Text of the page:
I ran my first 50K on Saturday, March 21 — a solo, completely self-supported adventure on the trails at Shelby Farms Park in Memphis.
I've been training for a 50K for three years. THREE YEARS! Back in 2018, I signed up to run a 50K and started a training plan. This was just a few months after recovering from my second stress fracture (my first one happened years before while training for my first half-marathon). I dove into the training plan, and then one month before the race — bam! — another fracture. I let that heal, got the doctor's okay to run again, and signed up for the same race in fall 2019. And then — bam! — another fracture only a few weeks into training.
But there's one thing about me — I'm stubborn AF. And when the universe tells me no, I say, "watch me." And so, I let that fracture heal, looked deeply into why it was happening/how to prevent it, and then signed up for yet another 50K — the Big Buffalo 50. I started my training plan yet again, and for the first time, I made it through the training without a fracture. My race was set for March 21, and it looked like it was FINALLY going to happen for me. And then — bam! — COVID-19 ruined everything for everybody.
My race was postponed until fall, so I will have a chance to run it with the group, but I was all trained up and ready to race now. For months (years, really), I've been running around 30-40 miles a week, forgoing any semblance of a social life, getting up at the crack of dawn on Saturday/Sunday mornings for long runs and back-to-back recovery runs. No way was all that training going to waste. I would run this 50K solo, using my car as an aid station after every six-mile loop.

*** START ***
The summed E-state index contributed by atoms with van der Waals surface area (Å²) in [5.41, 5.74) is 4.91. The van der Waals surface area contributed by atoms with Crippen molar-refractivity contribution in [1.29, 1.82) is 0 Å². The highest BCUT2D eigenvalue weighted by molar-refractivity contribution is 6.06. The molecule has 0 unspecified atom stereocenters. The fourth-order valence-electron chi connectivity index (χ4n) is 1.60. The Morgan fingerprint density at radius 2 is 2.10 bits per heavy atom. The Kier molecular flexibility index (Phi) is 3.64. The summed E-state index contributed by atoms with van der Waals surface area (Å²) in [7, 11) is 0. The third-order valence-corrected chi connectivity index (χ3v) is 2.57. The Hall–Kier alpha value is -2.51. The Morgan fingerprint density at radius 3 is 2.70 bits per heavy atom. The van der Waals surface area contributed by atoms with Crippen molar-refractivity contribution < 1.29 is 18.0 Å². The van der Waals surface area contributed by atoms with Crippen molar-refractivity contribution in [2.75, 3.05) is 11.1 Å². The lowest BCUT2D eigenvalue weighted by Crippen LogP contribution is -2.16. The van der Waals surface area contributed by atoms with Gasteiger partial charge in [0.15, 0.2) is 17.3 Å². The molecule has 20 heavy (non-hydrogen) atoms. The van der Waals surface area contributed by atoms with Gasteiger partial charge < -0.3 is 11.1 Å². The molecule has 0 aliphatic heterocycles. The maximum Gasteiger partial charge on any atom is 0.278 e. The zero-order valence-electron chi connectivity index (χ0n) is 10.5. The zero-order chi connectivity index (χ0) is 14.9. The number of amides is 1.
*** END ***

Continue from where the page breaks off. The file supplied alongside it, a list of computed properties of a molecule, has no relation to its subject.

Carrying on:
So I set my alarm for 5 am on Saturday and woke up to this King Cake Bagel with Almond Butter & Maple
. Bagels are my go-to pre-race breakfast.
I made the drive out to Shelby Farms Park around 8 am so I could start around the time the race would have started. I had a banana in the car on the way. The park is still open to the public, but the bathrooms and facilities were understandably closed. That meant all peeing would be done in the woods! That's no problem for me!
I parked my car in the main visitors' center lot. I was trying to stick as close as I could to the Big Buffalo route, which is five 6.25-mile loops around the massive park. It's part paved/part gravel/part rugged trail. I packed a few gels, blocks, and rice balls the bladder holder of my Nathan hydration pack and filled two 10-ounce bottles with Nuun water. After each loop, I'd be able to stop at my car for extra water, snacks, dry shoes, etc. Here's my survival kit, which was loaded with extra gels, tamari sesame rice balls (from the No Meat Athlete Cookbook), salt tabs, Clif cubes, alkaline electrolyte water, a Clif protein bar for post-run, Pringles (salty chips are a MUST for any long run!), an extra pair of trail shoes and socks, my hydration bladder (just in case), and a few towels since the trails were pretty muddy.
The first two loops went so smoothly! I passed several other runners on the course, also out there running it anyway. One woman passed me and said, "You making up for Big Buffalo?" And I said "Yep! Running the 50K!" She wished me luck and said she was aiming for 26.2 that day. I saw another runner friend, Sherry, out there pounding the miles too. Every time a runner passed, we'd exchange a knowing smile or nod or a few words of encouragement. The running community is just the best!!